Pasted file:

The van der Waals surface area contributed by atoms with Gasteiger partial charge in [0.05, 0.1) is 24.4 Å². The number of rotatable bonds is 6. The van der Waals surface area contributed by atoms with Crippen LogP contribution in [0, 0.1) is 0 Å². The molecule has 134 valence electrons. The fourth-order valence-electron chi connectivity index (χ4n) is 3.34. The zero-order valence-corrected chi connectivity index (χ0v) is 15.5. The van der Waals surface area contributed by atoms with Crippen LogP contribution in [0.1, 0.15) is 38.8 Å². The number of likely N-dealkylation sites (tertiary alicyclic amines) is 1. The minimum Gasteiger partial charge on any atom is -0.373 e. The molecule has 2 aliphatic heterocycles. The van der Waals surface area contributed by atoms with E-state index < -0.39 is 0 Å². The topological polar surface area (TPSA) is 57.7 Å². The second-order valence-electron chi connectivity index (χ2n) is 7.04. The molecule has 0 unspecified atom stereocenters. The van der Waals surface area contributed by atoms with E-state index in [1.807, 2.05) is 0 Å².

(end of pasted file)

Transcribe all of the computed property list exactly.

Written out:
The van der Waals surface area contributed by atoms with Gasteiger partial charge in [0.05, 0.1) is 24.4 Å². The number of rotatable bonds is 6. The van der Waals surface area contributed by atoms with Crippen LogP contribution in [0, 0.1) is 0 Å². The molecule has 134 valence electrons. The fourth-order valence-electron chi connectivity index (χ4n) is 3.34. The zero-order valence-corrected chi connectivity index (χ0v) is 15.5. The van der Waals surface area contributed by atoms with Crippen LogP contribution in [0.1, 0.15) is 38.8 Å². The number of likely N-dealkylation sites (tertiary alicyclic amines) is 1. The minimum Gasteiger partial charge on any atom is -0.373 e. The molecule has 2 aliphatic heterocycles. The van der Waals surface area contributed by atoms with E-state index < -0.39 is 0 Å². The topological polar surface area (TPSA) is 57.7 Å². The second-order valence-electron chi connectivity index (χ2n) is 7.04. The molecule has 0 unspecified atom stereocenters. The van der Waals surface area contributed by atoms with E-state index in [1.807, 2.05) is 0 Å².